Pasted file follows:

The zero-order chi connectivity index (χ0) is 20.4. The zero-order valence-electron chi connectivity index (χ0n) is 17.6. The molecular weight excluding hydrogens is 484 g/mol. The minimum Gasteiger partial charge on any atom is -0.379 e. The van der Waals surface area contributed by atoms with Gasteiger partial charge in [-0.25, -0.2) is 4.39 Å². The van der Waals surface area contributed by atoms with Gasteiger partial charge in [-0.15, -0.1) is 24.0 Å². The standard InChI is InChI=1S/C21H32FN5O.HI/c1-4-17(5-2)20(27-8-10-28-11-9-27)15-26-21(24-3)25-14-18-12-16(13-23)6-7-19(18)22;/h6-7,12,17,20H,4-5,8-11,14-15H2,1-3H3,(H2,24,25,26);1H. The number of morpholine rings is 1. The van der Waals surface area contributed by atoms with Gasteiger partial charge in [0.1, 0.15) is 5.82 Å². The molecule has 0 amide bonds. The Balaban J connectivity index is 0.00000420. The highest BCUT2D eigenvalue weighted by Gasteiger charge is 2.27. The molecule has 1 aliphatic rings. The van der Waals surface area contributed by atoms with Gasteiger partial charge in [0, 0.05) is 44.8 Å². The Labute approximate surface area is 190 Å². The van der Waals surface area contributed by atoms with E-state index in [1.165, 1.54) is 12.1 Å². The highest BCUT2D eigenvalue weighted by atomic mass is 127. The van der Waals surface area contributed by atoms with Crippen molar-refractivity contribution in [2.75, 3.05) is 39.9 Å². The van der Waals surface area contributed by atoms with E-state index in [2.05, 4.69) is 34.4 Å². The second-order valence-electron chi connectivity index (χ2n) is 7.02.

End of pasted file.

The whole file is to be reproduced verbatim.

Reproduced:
The zero-order chi connectivity index (χ0) is 20.4. The zero-order valence-electron chi connectivity index (χ0n) is 17.6. The molecular weight excluding hydrogens is 484 g/mol. The minimum Gasteiger partial charge on any atom is -0.379 e. The van der Waals surface area contributed by atoms with Gasteiger partial charge in [-0.25, -0.2) is 4.39 Å². The van der Waals surface area contributed by atoms with Gasteiger partial charge in [-0.15, -0.1) is 24.0 Å². The standard InChI is InChI=1S/C21H32FN5O.HI/c1-4-17(5-2)20(27-8-10-28-11-9-27)15-26-21(24-3)25-14-18-12-16(13-23)6-7-19(18)22;/h6-7,12,17,20H,4-5,8-11,14-15H2,1-3H3,(H2,24,25,26);1H. The number of morpholine rings is 1. The van der Waals surface area contributed by atoms with Gasteiger partial charge in [0.1, 0.15) is 5.82 Å². The molecule has 0 amide bonds. The Balaban J connectivity index is 0.00000420. The highest BCUT2D eigenvalue weighted by Gasteiger charge is 2.27. The molecule has 1 aliphatic rings. The van der Waals surface area contributed by atoms with Gasteiger partial charge in [0, 0.05) is 44.8 Å². The Labute approximate surface area is 190 Å². The van der Waals surface area contributed by atoms with E-state index in [1.165, 1.54) is 12.1 Å². The highest BCUT2D eigenvalue weighted by atomic mass is 127. The van der Waals surface area contributed by atoms with Crippen molar-refractivity contribution in [2.75, 3.05) is 39.9 Å². The van der Waals surface area contributed by atoms with E-state index in [2.05, 4.69) is 34.4 Å². The second-order valence-electron chi connectivity index (χ2n) is 7.02.